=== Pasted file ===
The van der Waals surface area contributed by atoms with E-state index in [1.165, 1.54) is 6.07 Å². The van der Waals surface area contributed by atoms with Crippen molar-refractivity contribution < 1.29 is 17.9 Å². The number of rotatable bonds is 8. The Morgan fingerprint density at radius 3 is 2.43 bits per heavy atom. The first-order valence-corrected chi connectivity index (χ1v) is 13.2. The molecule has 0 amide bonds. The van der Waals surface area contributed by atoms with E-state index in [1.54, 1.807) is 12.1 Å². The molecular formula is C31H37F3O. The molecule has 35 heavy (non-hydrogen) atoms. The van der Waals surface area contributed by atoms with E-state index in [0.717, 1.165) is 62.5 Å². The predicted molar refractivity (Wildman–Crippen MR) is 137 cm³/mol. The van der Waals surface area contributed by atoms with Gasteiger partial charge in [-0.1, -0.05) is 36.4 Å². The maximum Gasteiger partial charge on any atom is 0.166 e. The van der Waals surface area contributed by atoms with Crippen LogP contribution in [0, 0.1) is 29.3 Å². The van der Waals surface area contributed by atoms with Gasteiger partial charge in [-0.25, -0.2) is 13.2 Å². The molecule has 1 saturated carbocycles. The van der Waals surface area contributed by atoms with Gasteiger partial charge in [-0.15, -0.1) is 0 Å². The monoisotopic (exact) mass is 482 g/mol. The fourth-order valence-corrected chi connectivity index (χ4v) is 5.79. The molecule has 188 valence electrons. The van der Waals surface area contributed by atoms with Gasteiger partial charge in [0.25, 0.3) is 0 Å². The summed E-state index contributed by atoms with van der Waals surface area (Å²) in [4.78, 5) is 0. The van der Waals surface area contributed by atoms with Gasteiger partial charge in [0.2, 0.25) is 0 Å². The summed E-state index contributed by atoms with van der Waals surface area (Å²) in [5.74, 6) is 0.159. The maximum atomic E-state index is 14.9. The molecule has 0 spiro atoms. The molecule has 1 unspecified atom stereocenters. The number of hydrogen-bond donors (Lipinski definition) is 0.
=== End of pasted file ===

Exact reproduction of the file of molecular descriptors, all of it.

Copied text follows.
The van der Waals surface area contributed by atoms with E-state index in [1.165, 1.54) is 6.07 Å². The van der Waals surface area contributed by atoms with Crippen molar-refractivity contribution < 1.29 is 17.9 Å². The number of rotatable bonds is 8. The Morgan fingerprint density at radius 3 is 2.43 bits per heavy atom. The first-order valence-corrected chi connectivity index (χ1v) is 13.2. The molecule has 0 amide bonds. The van der Waals surface area contributed by atoms with E-state index in [1.54, 1.807) is 12.1 Å². The molecular formula is C31H37F3O. The molecule has 35 heavy (non-hydrogen) atoms. The van der Waals surface area contributed by atoms with E-state index in [0.717, 1.165) is 62.5 Å². The predicted molar refractivity (Wildman–Crippen MR) is 137 cm³/mol. The van der Waals surface area contributed by atoms with Gasteiger partial charge in [-0.1, -0.05) is 36.4 Å². The maximum Gasteiger partial charge on any atom is 0.166 e. The van der Waals surface area contributed by atoms with Crippen LogP contribution in [0, 0.1) is 29.3 Å². The van der Waals surface area contributed by atoms with Gasteiger partial charge in [-0.25, -0.2) is 13.2 Å². The molecule has 1 saturated carbocycles. The van der Waals surface area contributed by atoms with Gasteiger partial charge in [-0.15, -0.1) is 0 Å². The monoisotopic (exact) mass is 482 g/mol. The fourth-order valence-corrected chi connectivity index (χ4v) is 5.79. The molecule has 188 valence electrons. The van der Waals surface area contributed by atoms with Gasteiger partial charge in [0.25, 0.3) is 0 Å². The summed E-state index contributed by atoms with van der Waals surface area (Å²) in [4.78, 5) is 0. The van der Waals surface area contributed by atoms with Gasteiger partial charge in [0.2, 0.25) is 0 Å². The summed E-state index contributed by atoms with van der Waals surface area (Å²) in [5.74, 6) is 0.159. The maximum atomic E-state index is 14.9. The molecule has 0 spiro atoms. The molecule has 1 unspecified atom stereocenters. The number of hydrogen-bond donors (Lipinski definition) is 0.